Public Lecture: Beyond Nano-Tech: Particle Beams Drive Molecular Engineering and Ato-Technology

Date: April 6, 2017 (Thursday)
Time: 5:30 pm (light refreshments from 5 pm)
Venue: Wang Gungwu Theatre, Graduate House, HKU
Medium: English
Speaker: Dr Gregory A Chass
School of Biological and Chemical Sciences, Queen Mary University of London, UK


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  • Public Lecture: Beyond Nano-Tech: Particle Beams Drive Molecular Engineering and Ato-Technology


Neutrons are found in the nuclei of atoms, unlike protons and electrons they do not carry any charge. The fact that electrons can be used in an electron microscope is familiar, but what is less well known is that neutron beams can also be used to ‘look at’ matter.

Like billiard balls colliding, neutrons scatter off the atomic nucleus when fired at matter, providing very high resolution of the atomic-level structure of solids, liquids and gases at any temperature. Changes to the speed, and thus momentum, of the neutrons before and after these collisions gives scientists an unparalleled view of the atomic movements and vibrations. Exciting challenges arise in relating these atomic motions with the functions and applications of the systems under study.

There are very few facilities in the world that use neutrons like this. One is being developed in Dongguan near Shenzhen. The ultramodern Chinese Spallation Neutron Source (CSNS, Dongguan, PRC) and the European Spallation Source (ESS, Lund, SE) will bring agenda-changing power to molecular and materials neutron science, and greatly expand our ability to rationally engineer molecular level architectures.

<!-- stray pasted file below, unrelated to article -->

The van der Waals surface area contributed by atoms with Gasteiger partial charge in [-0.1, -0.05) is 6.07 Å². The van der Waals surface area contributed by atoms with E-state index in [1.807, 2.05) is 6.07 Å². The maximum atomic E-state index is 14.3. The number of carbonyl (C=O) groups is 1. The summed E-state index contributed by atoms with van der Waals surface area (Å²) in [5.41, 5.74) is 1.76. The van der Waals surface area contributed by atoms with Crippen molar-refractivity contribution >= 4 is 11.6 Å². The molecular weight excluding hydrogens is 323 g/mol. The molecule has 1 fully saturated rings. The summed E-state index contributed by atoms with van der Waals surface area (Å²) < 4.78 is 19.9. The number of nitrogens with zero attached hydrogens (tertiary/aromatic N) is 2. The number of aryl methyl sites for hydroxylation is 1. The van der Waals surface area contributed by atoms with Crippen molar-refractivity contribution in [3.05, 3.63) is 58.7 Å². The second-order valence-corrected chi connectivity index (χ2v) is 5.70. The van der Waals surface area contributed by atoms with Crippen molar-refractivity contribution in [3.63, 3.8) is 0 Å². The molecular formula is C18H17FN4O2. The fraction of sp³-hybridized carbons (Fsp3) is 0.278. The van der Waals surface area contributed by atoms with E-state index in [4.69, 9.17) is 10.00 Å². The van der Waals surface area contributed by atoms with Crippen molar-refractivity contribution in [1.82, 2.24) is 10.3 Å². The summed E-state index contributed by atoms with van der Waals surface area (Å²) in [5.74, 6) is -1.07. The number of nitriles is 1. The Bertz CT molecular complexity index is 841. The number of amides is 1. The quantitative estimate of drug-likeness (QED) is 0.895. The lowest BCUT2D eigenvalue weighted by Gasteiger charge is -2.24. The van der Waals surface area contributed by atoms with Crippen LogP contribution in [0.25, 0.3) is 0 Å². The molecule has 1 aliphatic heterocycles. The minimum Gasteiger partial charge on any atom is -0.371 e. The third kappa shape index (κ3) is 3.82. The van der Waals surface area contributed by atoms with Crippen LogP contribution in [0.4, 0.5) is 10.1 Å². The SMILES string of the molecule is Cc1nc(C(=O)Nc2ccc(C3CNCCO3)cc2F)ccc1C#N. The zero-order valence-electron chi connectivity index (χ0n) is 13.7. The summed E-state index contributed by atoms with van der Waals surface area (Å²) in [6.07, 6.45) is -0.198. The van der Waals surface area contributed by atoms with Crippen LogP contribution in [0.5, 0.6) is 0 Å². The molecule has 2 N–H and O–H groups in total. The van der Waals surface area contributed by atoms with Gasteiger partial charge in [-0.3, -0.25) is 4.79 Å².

The talk provides an overview of the background and application of neutron science in tackling global problems in materials, energy and health at the atomic-level – and the exciting career opportunities arising. 

About the speaker

Dr Gregory Chass received his BSc in Chemistry from University of Toronto, Canada and PhD in Medicinal Chemistry from University of Szeged, Hungary. After research fellowships in USA, France and Spain and a visiting professorship in Beijing, he became lecturer (Assistant Professor) in University of Wales, UK. In 2011 he moved to Queen Mary University of London, UK where he is now Reader of Physical and Theoretical Chemistry. His research focuses on anti-oxidants in red wine and green and puer tea, in addition to ancient and modern (bio)cements, using a combination of quantum chemical computations and neutron/muon beam experiments. 

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